While many popular cities choose to modernize the aesthetics of their architecture, London has stayed true to its traditions. Stone and asphalt are still widely used for various construction purposes – and not only on historical monuments. Private owners of traditional properties also use these materials when making improvements to their homes, even though they do it in an improved form. Here are the secrets behind the use of asphalt steps in these properties.
What is Mastic Asphalt?
One of the secrets of how they make even the oldest historical steps look traditional yet secure is the use of mastic asphalt. This is an excellent waterproofing material with an extremely high endurance level and can withstand sudden shocks and constant gazing. With proper application methods and solar protective finishing, it can last for more than 30 years. It’s the perfect material to use when trying to preserve historical heritage.
Mastic asphalt is even beneficial for the environment because it’s produced with little to low carbon emission. If it’s mixed with a conventional asphalt mixer, it even uses less energy and water. In addition, it is also recyclable and can even be reused for precise detailing.
Why are Asphalt Steps Popular?
Applying asphalt on historical steps is quite a popular choice for many reasons. As mentioned earlier, this material makes them durable and structurally sound, as well as helps preserve part of traditions the same way they stood for hundreds of years. Many of these buildings held special meaning in British history, and their aesthetics are engraved in everyone’s mind.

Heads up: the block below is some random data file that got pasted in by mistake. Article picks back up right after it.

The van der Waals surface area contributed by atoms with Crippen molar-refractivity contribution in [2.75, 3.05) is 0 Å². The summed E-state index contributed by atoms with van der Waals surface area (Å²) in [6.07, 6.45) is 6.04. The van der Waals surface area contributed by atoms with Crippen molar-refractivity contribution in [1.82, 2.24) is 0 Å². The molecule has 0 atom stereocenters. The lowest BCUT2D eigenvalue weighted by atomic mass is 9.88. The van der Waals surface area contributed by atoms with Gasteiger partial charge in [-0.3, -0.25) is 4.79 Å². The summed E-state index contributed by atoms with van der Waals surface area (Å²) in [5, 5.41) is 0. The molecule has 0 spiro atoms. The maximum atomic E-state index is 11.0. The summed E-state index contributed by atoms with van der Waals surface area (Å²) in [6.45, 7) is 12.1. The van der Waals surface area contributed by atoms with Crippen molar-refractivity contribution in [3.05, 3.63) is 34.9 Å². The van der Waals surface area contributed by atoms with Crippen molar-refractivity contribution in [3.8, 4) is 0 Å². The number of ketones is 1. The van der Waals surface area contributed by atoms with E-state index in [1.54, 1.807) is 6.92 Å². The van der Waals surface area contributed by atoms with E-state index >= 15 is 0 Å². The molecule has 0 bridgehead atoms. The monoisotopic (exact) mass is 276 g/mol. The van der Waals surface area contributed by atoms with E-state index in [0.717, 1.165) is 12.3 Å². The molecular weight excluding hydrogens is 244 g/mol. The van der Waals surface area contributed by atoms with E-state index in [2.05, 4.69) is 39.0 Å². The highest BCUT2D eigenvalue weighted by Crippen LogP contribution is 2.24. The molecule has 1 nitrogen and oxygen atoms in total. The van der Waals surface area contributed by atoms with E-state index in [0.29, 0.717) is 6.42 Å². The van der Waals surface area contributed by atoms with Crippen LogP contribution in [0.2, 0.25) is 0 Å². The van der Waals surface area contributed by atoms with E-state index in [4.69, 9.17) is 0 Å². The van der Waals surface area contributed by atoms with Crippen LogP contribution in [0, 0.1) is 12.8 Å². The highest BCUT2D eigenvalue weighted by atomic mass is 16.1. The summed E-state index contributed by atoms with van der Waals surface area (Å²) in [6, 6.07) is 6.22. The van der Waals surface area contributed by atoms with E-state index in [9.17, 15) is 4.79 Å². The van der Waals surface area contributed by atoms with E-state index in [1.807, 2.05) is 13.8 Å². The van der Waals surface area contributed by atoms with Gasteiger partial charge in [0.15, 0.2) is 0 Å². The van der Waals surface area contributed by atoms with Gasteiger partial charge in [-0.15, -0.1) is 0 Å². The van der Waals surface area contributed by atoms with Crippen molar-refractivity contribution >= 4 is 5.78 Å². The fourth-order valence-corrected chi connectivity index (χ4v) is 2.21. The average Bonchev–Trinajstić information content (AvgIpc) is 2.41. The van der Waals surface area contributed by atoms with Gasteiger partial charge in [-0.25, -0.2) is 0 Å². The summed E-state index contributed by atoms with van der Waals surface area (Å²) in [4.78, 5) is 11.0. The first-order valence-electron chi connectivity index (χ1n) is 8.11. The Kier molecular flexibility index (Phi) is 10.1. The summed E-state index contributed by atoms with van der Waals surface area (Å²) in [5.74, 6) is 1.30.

This history attracts thousands of tourists to the city, all of whom are subjecting the asphalt steps to extremely high levels of foot traffic on a daily basis. By providing them a traditional-looking and safe passage when visiting each monument, the city can make their experience far more enjoyable. They will be happy to come back anytime, which is great for the tourism sector.
How is Mastic Asphalt Applied?
This material can be used in various ways, and the application method depends on several factors, like whether the old coating should be removed and the pattern of application for the new finish. Namely, this can be applied in treads, stringers, and risers, all usually done in two coats.
The first and last method was used in the restoration of battlements at the Tower of London. Here, the existing coats of mastic asphalt were removed from the surface and replaced with new ones. For better adherence, a primer was used under the first coat, a step recommended for first-time applications as well. In this case, the surface should be cleaned from all debris before applying the primer.
It’s evident that Londoners place huge importance on preserving their heritage. Using modernized methods on asphalt steps in traditional London properties is a great way to maintain the integrity of these structures.
By making them water-resistant and durable, the owners can make sure these buildings continue to stay and elevate the historical values of the city for many more generations. Considering the number of tourists visiting a city each year, this endeavor is more than worth the effort.